The periodic table is a universal table that contains all of the elements that have been discovered. They are arranged according to their atomic number and they all have shortened symbols. The table helps scientists across the world to be able to understand equations and scientific papers that contain these element symbols. It does not require the need for multiple translations into different languages.
The metal that is used in the 15mm Copper Pipe from Watkins & Powis, for example, appears number 29 in the table with the symbol CU. The number that an element appears in the table is relative to its atomic number.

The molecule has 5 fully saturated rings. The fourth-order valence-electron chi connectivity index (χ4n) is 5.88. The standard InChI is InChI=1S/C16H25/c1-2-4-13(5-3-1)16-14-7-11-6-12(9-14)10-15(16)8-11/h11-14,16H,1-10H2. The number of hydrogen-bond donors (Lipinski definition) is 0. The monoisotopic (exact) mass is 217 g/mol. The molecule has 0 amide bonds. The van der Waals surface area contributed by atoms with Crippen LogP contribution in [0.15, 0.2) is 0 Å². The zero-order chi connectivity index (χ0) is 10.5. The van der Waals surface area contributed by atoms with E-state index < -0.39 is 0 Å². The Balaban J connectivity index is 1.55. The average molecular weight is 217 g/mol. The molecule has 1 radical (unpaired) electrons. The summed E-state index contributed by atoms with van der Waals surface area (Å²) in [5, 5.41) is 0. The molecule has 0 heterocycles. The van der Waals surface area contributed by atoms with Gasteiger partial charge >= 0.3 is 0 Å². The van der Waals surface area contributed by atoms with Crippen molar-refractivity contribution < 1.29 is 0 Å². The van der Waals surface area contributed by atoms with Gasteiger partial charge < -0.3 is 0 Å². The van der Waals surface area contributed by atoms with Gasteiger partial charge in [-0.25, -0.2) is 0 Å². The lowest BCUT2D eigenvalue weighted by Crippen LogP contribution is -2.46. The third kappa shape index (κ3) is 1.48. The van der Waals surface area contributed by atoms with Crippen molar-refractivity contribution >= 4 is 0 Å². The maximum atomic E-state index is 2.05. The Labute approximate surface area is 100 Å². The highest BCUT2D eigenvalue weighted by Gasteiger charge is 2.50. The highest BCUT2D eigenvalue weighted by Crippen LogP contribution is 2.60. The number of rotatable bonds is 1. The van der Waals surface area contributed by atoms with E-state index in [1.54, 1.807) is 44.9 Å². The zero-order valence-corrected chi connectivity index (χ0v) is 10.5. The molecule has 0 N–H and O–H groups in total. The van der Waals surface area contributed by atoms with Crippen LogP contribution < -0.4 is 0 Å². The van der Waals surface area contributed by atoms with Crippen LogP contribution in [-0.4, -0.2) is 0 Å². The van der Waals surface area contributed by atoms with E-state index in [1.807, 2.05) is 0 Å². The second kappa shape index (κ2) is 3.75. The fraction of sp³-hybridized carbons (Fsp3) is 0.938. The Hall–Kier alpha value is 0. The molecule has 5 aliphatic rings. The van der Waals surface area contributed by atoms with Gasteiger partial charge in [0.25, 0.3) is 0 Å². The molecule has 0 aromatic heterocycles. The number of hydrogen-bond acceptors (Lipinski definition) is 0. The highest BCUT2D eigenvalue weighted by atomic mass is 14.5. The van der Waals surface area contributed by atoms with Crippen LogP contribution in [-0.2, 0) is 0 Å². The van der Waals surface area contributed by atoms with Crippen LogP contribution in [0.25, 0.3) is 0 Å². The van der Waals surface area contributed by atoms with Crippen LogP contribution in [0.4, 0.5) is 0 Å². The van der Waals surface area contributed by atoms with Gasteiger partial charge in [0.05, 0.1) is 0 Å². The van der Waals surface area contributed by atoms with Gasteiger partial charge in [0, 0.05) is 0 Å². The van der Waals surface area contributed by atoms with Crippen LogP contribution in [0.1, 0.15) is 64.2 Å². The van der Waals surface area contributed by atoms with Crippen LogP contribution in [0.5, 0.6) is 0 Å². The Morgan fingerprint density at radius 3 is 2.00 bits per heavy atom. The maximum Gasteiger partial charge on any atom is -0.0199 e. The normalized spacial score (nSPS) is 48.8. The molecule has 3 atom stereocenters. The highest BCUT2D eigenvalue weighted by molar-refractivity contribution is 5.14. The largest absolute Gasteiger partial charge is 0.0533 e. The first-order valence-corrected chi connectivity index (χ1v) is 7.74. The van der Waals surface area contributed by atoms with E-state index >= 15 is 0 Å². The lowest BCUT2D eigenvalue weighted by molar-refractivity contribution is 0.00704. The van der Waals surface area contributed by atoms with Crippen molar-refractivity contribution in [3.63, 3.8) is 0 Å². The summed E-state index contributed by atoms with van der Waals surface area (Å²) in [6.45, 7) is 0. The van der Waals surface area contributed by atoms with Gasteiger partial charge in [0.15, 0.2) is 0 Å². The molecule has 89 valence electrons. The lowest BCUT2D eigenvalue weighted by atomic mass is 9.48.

There was no one person that came up with the periodic table, but instead a number of scientists from around the world that over a century created the table that we now have today.
Antonie Lavoisier was a French chemist and in 1789 he tried to group together elements that were metals and those that were non-metals. Not long after this the German physicist Johann Wolfang Dobereiner also noticed these similarities but grouped the elements together in triads, with three elements in each one.
It was a British Chemist called John Newlands who was the first person to put the elements on the table according to their atomic masses. These were placed in ascending order starting with Hydrogen at the start. Since this time the table has been expanded to include many more elements and to arrange them into further columns and rows.